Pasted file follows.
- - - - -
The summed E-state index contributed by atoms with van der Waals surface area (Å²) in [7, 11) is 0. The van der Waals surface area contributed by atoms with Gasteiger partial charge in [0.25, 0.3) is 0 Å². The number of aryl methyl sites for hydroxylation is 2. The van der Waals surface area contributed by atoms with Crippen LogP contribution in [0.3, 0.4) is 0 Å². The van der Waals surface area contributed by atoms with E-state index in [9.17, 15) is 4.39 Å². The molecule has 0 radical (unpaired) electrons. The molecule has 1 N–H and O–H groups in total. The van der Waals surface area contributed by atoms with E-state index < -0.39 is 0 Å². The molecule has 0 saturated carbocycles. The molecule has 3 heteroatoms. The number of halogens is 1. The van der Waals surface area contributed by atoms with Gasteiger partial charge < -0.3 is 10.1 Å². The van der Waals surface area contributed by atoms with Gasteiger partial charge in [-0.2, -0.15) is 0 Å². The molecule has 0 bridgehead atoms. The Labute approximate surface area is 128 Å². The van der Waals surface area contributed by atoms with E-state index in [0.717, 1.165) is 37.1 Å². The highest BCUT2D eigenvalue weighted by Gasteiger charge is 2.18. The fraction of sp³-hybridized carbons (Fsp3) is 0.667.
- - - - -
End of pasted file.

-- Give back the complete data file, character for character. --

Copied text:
The summed E-state index contributed by atoms with van der Waals surface area (Å²) in [7, 11) is 0. The van der Waals surface area contributed by atoms with Gasteiger partial charge in [0.25, 0.3) is 0 Å². The number of aryl methyl sites for hydroxylation is 2. The van der Waals surface area contributed by atoms with Crippen LogP contribution in [0.3, 0.4) is 0 Å². The van der Waals surface area contributed by atoms with E-state index in [9.17, 15) is 4.39 Å². The molecule has 0 radical (unpaired) electrons. The molecule has 1 N–H and O–H groups in total. The van der Waals surface area contributed by atoms with E-state index < -0.39 is 0 Å². The molecule has 0 saturated carbocycles. The molecule has 3 heteroatoms. The number of halogens is 1. The van der Waals surface area contributed by atoms with Gasteiger partial charge < -0.3 is 10.1 Å². The van der Waals surface area contributed by atoms with Gasteiger partial charge in [-0.2, -0.15) is 0 Å². The molecule has 0 bridgehead atoms. The Labute approximate surface area is 128 Å². The van der Waals surface area contributed by atoms with E-state index in [0.717, 1.165) is 37.1 Å². The highest BCUT2D eigenvalue weighted by Gasteiger charge is 2.18. The fraction of sp³-hybridized carbons (Fsp3) is 0.667.